Sabbatai Zevi (שַׁבְּתַי צְבִי, other spellings include Sabbatai Ẓevi, Shabbetai Ẓevi, Shabbeṯāy Ṣeḇī, Sabbatai Sevi, Shabsai Tzvi, and Sabetay Sevi in Turkish) (August 1, 1626 – c. September 17, 1676) was aSephardic Rabbi and kabbalist who claimed to be the long-awaited Jewish Messiah. He was the founder of the Sabbatean movement.
In February of 1666, upon his arrival in Constantinople, Sabbatai was imprisoned following orders issued by the grand vizier Ahmed Köprülü; in September of that same year, after being moved from different prisons around the capital to Adrianople (the imperial court’s seat) for judgement on accusations of fomenting sedition, Sabbatai was given by Köprülü, in the name of the Sultan Mehmed IV, the choice of either facing death by some type of ordeal, or of converting to Islam. Sabbatai seems to have chosen the latter by donning on his head from then on a Turkish turban. He was then also rewarded by the heads of the Ottoman state with a generous pension for his compliance with their political and religious plans. Some of his followers also converted to Islam—about 300 families who were known as the Dönmeh (converts).
Early life and education
Sabbatai Zevi was born in Smyrna (İzmir in present-day Turkey) on (supposedly) Tisha B’Av or the 9th of Av, 1626, the holy day of mourning. His name literally meant the planet Saturn, and in Jewish tradition “The reign of Sabbatai” (The highest planet) was often linked to the advent of the Messiah. Zevi’s family were Romaniotes from Patras in present-day Greece; his father, Mordecai, was a poultry dealer in the Morea. During the war between Turkey and Venice, Smyrna became the center of Levantine trade. Mordecai became the Smyrna agent of an English trading house and managed to achieve some wealth in this role.
In accordance with the prevailing Jewish custom of the time, Sabbatai’s father had him study the Talmud. He attended a yeshiva under the rabbi of Smyrna, Joseph Escapa. Studies in halakha (Jewish law) did not appeal to him, but apparently Zevi did attain proficiency in the Talmud. On the other hand, he was fascinated by mysticism and the Kabbalah, as influenced by Rabbi Isaac Luria. He found the practical kabbalah – with its asceticism, through which its devotees claimed to be able to communicate with God and the angels, to predict the future and to perform all sorts of miracles – especially appealing.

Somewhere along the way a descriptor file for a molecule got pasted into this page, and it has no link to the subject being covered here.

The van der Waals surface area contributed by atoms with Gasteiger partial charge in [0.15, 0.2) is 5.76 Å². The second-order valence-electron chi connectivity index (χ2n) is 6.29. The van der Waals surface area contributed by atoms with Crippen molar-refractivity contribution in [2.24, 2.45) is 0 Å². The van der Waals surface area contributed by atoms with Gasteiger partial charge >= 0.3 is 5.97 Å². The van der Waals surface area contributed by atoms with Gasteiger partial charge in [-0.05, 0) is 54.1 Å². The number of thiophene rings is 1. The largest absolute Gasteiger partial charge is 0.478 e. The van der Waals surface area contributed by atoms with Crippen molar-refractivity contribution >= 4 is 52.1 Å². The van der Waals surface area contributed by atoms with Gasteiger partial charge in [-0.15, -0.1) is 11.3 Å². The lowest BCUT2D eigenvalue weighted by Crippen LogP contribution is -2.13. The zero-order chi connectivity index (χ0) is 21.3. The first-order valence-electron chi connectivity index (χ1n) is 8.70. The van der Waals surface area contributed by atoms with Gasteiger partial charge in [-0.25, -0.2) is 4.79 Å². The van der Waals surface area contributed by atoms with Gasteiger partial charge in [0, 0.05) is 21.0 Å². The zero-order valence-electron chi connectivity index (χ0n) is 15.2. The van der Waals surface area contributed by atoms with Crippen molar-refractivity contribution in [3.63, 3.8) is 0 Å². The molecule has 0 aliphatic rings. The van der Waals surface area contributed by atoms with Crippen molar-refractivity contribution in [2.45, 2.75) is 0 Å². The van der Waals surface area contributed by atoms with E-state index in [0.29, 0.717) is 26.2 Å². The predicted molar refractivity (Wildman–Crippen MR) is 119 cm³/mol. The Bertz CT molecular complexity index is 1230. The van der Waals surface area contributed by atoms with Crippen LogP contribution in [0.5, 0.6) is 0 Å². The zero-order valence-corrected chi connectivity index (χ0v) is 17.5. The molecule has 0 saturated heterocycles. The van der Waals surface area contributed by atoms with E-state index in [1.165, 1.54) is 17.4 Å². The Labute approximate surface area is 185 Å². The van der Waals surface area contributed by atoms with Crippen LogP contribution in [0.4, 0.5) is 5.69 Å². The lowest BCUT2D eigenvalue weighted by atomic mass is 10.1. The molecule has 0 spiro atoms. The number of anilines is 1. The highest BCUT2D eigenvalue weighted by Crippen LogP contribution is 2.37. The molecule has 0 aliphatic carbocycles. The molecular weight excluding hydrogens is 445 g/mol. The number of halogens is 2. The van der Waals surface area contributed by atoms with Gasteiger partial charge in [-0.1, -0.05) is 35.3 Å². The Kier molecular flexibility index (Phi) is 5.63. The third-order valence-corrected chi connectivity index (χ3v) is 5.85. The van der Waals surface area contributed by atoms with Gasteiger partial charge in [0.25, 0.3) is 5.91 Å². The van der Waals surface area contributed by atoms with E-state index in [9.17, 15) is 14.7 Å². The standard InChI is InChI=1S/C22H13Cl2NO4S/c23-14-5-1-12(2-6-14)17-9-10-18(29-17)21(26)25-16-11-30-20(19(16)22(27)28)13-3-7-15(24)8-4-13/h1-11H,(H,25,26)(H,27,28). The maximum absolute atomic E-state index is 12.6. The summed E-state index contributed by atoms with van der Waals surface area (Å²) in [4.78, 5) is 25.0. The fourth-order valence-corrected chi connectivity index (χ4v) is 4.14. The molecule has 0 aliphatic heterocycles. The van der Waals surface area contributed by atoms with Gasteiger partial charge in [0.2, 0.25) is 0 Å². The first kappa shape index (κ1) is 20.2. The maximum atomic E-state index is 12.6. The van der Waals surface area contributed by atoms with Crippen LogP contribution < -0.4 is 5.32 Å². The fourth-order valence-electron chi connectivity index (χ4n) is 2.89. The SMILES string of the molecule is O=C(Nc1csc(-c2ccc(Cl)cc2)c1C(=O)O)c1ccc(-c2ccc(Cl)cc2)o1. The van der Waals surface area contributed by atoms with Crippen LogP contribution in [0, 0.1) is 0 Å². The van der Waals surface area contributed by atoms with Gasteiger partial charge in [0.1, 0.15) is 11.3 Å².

Influence of English millenarianism
During the first half of the 17th century, millenarian ideas of the approach of the Messianic time were popular. They included ideas of the redemption of the Jews and their return to the land of Israel, with independent sovereignty. The apocalyptic year was identified by Christian authors as 1666 and millenarianism was widespread in England. This belief was so prevalent that Manasseh ben Israel, in his letter to Oliver Cromwell and the Rump Parliament, appealed to it as a reason to readmit Jews into England, saying, “[T]he opinions of many Christians and mine do concur herein, that we both believe that the restoring time of our Nation into their native country is very near at hand.” Besides being involved in other commercial activities, Sabbatai’s father was the agent for an English trading house in Smyrna and must have had some business contact with English people. Sabbatai could have learned something about these Western millenarian expectations at his father’s house.
Claims of messiahship
Apart from this general Messianic theory, there was another computation, based on an interpreted passage in the Zohar (a famous Jewish mystical text), and particularly popular among the Jews, according to which the year 1648 was to be the year of Israel’sredemption by their long-awaited Jewish Messiah.
At age 22 in 1648, Sabbatai started declaring to his followers in Smyrna that he was the true Messianic redeemer. In order to prove this claim he started to pronounce the Tetragrammaton, an act which Judaism emphatically prohibited to all but the Jewish high priestin the Temple in Jerusalem on the Day of Atonement. For scholars acquainted with rabbinical, and kabbalistic literature, the act was highly symbolic. He revealed his Messiahship early on to Isaac Silveyra and Moses Pinheiro, the latter a brother-in-law of the Italian rabbi and kabbalist Joseph Ergas.
However, at this point he was still relatively young to be thought of as an accepted and established rabbinic authority; and his influence in the local community was not widespread. Even though Sabbatai had led the pious life of a mystic in Smyrna for several years, the older and more established rabbinic leadership was still suspicious of his activities. The local college of rabbis, headed by his teacher, Joseph Escapa, kept a watchful eye on him. When his Messianic pretensions became too bold, they put him and his followers under cherem, a type of excommunication in Judaism.